Washington Babylon — October 12, 2009, 11:30 am

Repression at Harvard: First they came for the scrambled eggs

From The Awl:

Harvard University and the New York Times are the high church bishoprics of the money culture’s permanent counter-reformation: elite northeastern institutions that compulsively monitor each other for any sign of declension, heterodoxy, or waning prestige in a time of corrosive status anxiety….So last week, when Times education correspondent Abby Goodnough took the measure of Harvard’s economic woes, she recurred to the paper’s puckish, purse-lipped house style deployed in any contretemps over the absconding of elite institutional cash: She doggedly hunted down the lifestyle sacrifices exacted on Harvard’s overprivileged student body.

“At Harvard,” the online headline for Goodnough’s dispatch ruefully announced, “Leaner Times Mean No More Hot Breakfast.” Noting that the college’s mammoth Faculty of Arts and Sciences is cutting $75 million in anticipation of a two-year budget shortfall of $130 million, Goodnough marvels that the cuts are “extending beyond salary and hiring freezes to measures that affect what students eat, where they study, and other parts of their daily routine.” The barely thinkable psychic cost of these cutbacks to the student body’s lavish dining-and-cramming infrastructure is, Goodnough continues, that “the euphoria of fall in Harvard Yard is dampened.”

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Nobody in academia had ever witnessed or even heard of a performance like this before. In just a few years, in the early 1950s, a University of Pennsylvania graduate student — a student, in his twenties — had taken over an entire field of study, linguistics, and stood it on its head and hardened it from a spongy so-called “social science” into a real science, a hard science, and put his name on it: Noam Chomsky.

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Nobody in academia had ever witnessed or even heard of a performance like this before. In just a few years, in the early 1950s, a University of Pennsylvania graduate student — a student, in his twenties — had taken over an entire field of study, linguistics, and stood it on its head and hardened it from a spongy so-called “social science” into a real science, a hard science, and put his name on it: Noam Chomsky.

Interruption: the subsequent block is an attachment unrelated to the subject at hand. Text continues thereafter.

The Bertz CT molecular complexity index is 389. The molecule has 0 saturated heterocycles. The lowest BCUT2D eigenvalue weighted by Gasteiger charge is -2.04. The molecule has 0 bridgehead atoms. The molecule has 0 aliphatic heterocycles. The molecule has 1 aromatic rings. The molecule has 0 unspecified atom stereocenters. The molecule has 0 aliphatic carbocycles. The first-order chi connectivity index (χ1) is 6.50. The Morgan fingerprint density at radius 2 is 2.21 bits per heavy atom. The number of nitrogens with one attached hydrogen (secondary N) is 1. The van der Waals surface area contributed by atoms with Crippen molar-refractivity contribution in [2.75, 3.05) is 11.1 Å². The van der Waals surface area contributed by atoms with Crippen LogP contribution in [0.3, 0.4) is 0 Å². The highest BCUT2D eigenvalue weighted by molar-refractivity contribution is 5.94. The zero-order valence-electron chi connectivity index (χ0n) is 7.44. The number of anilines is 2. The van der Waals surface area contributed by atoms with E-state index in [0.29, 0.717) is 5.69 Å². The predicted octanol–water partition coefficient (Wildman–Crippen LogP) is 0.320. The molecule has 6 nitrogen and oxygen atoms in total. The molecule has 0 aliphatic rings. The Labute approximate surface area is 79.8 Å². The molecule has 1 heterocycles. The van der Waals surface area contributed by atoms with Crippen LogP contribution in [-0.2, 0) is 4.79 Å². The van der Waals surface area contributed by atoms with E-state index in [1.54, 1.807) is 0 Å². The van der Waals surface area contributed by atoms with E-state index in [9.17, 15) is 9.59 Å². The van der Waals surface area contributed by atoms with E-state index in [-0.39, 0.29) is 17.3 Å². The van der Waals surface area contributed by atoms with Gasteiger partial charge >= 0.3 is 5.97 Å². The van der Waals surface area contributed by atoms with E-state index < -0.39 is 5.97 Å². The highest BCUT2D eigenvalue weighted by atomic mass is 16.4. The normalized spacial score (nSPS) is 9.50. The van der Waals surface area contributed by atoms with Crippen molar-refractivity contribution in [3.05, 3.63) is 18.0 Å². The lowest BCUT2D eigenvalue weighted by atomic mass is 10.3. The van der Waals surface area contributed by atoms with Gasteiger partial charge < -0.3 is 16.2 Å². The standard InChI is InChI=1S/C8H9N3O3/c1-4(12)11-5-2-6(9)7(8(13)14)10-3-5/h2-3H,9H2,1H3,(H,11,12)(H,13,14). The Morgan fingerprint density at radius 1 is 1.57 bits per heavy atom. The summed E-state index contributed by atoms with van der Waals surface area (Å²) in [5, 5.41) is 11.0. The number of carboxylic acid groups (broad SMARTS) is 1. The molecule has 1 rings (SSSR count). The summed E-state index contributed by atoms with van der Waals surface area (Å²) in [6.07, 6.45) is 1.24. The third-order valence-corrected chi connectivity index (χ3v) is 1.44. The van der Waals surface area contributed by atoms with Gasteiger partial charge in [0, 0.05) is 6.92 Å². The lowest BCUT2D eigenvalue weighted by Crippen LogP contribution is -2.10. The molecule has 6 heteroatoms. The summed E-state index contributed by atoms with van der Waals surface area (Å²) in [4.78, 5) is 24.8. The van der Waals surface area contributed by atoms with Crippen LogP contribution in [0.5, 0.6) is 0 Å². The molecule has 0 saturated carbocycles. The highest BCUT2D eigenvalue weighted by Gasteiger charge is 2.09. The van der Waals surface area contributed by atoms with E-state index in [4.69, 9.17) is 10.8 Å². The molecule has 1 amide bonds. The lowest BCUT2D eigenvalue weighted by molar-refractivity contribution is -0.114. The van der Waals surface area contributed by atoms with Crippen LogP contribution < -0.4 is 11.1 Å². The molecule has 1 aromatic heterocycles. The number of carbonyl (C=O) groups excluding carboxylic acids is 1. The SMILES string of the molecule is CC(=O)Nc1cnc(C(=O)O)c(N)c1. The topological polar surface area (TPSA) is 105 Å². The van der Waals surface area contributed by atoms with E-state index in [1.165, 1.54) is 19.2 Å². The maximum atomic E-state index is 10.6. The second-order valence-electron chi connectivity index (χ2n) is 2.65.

At the time, Chomsky was still finishing his doctoral dissertation for Penn, where he had completed his graduate-school course work. But at bedtime and in his heart of hearts he was living in Boston as a junior member of Harvard’s Society of Fellows, and creating a Harvard-level name for himself.

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Nobody in academia had ever witnessed or even heard of a performance like this before. In just a few years, in the early 1950s, a University of Pennsylvania graduate student — a student, in his twenties — had taken over an entire field of study, linguistics, and stood it on its head and hardened it from a spongy so-called “social science” into a real science, a hard science, and put his name on it: Noam Chomsky.

At the time, Chomsky was still finishing his doctoral dissertation for Penn, where he had completed his graduate-school course work. But at bedtime and in his heart of hearts he was living in Boston as a junior member of Harvard’s Society of Fellows, and creating a Harvard-level name for himself.

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